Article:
Jump to main content
Jump to site search

Issue 18, 2019
Previous Article Next Article

Acoustofluidic stick-and-play micropump built on foil for single-cell trapping

Author affiliations

Abstract

The majority of microfluidic devices nowadays are built on rigid or bulky substrates such as glass slides and polydimethylsiloxane (PDMS) slabs, and heavily rely on external equipment such as syringe pumps. Although a variety of micropumps have been developed in the past, few of them are suitable for flexible microfluidics or lab-on-a-foil systems. In this paper, stick-and-play acoustic micropump is built on thin and flexible plastic film by printing microstructures termed defended oscillating membrane equipped structures (DOMES) using two-photon polymerization. Specifically, this new micropump induces rectified flow upon the actuation of acoustic waves, and the flow patterns agree with simulation results very well. More importantly, the developed micropump has the capabilities to generate adjustable flow rates as high as 420 nL min−1, and does not suffer from problems such as bubble instability, gas dissolution, and undesired bubble-trapping that commonly occur in other forms of acoustic micropumps. Since the micropump works in stick-and-play mode, it is reusable after cleaning thanks to the easy separation of covers and substrates. Lastly, the developed micropump is applied for creating a self-pumped single-cell trapping device. The excellent trapping capability of the integrated device proves its potential for long-term studies of biological behaviors of individual cells for biomedical applications.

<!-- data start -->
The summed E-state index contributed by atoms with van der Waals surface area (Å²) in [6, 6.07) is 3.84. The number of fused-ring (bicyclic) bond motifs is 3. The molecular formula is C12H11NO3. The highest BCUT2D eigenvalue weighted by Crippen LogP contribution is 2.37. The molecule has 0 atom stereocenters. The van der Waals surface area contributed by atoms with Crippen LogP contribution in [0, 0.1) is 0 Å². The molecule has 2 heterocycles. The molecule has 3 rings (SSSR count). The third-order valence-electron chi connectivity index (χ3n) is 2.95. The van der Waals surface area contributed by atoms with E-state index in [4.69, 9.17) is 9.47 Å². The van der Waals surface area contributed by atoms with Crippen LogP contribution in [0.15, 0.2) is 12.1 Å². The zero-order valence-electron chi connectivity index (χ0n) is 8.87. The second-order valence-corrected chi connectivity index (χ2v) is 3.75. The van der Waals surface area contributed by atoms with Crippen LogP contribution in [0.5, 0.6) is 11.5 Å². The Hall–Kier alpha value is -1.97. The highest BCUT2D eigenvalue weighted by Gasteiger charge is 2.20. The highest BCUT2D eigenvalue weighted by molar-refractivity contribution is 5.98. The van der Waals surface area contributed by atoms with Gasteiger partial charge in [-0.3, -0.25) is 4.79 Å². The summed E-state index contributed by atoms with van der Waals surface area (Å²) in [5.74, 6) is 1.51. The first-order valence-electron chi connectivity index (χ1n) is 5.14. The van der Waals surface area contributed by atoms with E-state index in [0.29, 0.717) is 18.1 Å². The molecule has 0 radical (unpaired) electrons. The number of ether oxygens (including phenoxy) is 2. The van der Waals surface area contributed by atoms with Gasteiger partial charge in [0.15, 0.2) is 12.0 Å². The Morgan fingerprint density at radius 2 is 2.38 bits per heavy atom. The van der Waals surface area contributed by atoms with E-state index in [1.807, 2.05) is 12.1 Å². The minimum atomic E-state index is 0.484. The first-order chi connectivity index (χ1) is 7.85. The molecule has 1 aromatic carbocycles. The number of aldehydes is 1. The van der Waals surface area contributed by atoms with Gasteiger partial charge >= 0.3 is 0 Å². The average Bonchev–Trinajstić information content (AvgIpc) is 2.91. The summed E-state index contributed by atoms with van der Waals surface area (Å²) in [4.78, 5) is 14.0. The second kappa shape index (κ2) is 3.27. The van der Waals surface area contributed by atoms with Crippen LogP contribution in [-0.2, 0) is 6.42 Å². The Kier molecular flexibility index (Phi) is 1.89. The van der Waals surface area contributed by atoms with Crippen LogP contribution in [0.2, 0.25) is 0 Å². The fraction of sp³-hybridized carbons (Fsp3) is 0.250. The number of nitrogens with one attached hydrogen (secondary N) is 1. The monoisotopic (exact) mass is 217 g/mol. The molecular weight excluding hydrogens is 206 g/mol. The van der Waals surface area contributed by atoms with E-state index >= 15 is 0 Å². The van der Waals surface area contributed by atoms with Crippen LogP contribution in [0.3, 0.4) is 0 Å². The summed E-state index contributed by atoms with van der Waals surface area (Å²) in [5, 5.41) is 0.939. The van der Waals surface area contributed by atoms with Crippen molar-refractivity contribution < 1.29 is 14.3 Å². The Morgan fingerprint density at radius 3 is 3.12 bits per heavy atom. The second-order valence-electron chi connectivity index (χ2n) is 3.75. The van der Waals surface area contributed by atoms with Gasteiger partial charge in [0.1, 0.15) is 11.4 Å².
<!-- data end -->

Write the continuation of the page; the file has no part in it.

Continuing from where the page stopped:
Graphical abstract: Acoustofluidic stick-and-play micropump built on foil for single-cell trapping

Back to tab navigation

Supplementary files

Article information


Submitted
22 May 2019
Accepted
05 Aug 2019
First published
05 Aug 2019

Lab Chip, 2019,19, 3045-3053
Article type
Paper

Acoustofluidic stick-and-play micropump built on foil for single-cell trapping

Y. Lin, Y. Gao, M. Wu, R. Zhou, D. Chung, G. Caraveo and J. Xu, Lab Chip, 2019, 19, 3045 DOI: 10.1039/C9LC00484J

To request permission to reproduce material from this article, please go to the Copyright Clearance Center request page.

If you are an author contributing to an RSC publication, you do not need to request permission provided correct acknowledgement is given.

If you are the author of this article, you do not need to request permission to reproduce figures and diagrams provided correct acknowledgement is given. If you want to reproduce the whole article in a third-party publication (excluding your thesis/dissertation for which permission is not required) please go to the Copyright Clearance Center request page.

Read more about how to correctly acknowledge RSC content.


Social activity

Search articles by author

Spotlight

Advertisements